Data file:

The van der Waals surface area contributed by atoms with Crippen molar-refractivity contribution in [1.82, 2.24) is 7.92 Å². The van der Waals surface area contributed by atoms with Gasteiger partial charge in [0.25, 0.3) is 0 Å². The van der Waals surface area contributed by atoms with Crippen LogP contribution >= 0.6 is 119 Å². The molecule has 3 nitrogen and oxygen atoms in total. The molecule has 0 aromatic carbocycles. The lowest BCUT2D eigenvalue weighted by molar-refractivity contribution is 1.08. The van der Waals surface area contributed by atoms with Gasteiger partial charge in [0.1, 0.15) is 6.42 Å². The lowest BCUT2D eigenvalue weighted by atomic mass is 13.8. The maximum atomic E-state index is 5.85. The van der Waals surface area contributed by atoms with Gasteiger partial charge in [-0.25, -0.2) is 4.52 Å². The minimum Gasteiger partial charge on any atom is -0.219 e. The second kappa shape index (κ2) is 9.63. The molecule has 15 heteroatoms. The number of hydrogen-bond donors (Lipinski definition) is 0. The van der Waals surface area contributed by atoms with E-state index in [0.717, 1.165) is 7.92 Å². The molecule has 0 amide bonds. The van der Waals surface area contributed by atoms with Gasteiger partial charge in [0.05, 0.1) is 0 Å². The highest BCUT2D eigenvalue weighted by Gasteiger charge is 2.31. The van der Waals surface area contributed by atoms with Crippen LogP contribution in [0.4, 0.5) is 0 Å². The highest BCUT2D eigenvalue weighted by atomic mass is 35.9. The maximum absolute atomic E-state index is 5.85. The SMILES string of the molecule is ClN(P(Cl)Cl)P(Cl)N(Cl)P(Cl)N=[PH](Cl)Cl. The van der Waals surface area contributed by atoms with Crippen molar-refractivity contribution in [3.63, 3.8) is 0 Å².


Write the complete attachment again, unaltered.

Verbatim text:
The van der Waals surface area contributed by atoms with Crippen molar-refractivity contribution in [1.82, 2.24) is 7.92 Å². The van der Waals surface area contributed by atoms with Gasteiger partial charge in [0.25, 0.3) is 0 Å². The van der Waals surface area contributed by atoms with Crippen LogP contribution >= 0.6 is 119 Å². The molecule has 3 nitrogen and oxygen atoms in total. The molecule has 0 aromatic carbocycles. The lowest BCUT2D eigenvalue weighted by molar-refractivity contribution is 1.08. The van der Waals surface area contributed by atoms with Gasteiger partial charge in [0.1, 0.15) is 6.42 Å². The lowest BCUT2D eigenvalue weighted by atomic mass is 13.8. The maximum atomic E-state index is 5.85. The van der Waals surface area contributed by atoms with Gasteiger partial charge in [-0.25, -0.2) is 4.52 Å². The minimum Gasteiger partial charge on any atom is -0.219 e. The second kappa shape index (κ2) is 9.63. The molecule has 15 heteroatoms. The number of hydrogen-bond donors (Lipinski definition) is 0. The van der Waals surface area contributed by atoms with E-state index in [0.717, 1.165) is 7.92 Å². The molecule has 0 amide bonds. The van der Waals surface area contributed by atoms with Gasteiger partial charge in [0.05, 0.1) is 0 Å². The highest BCUT2D eigenvalue weighted by Gasteiger charge is 2.31. The van der Waals surface area contributed by atoms with Crippen LogP contribution in [0.4, 0.5) is 0 Å². The highest BCUT2D eigenvalue weighted by atomic mass is 35.9. The maximum absolute atomic E-state index is 5.85. The SMILES string of the molecule is ClN(P(Cl)Cl)P(Cl)N(Cl)P(Cl)N=[PH](Cl)Cl. The van der Waals surface area contributed by atoms with Crippen molar-refractivity contribution in [3.63, 3.8) is 0 Å².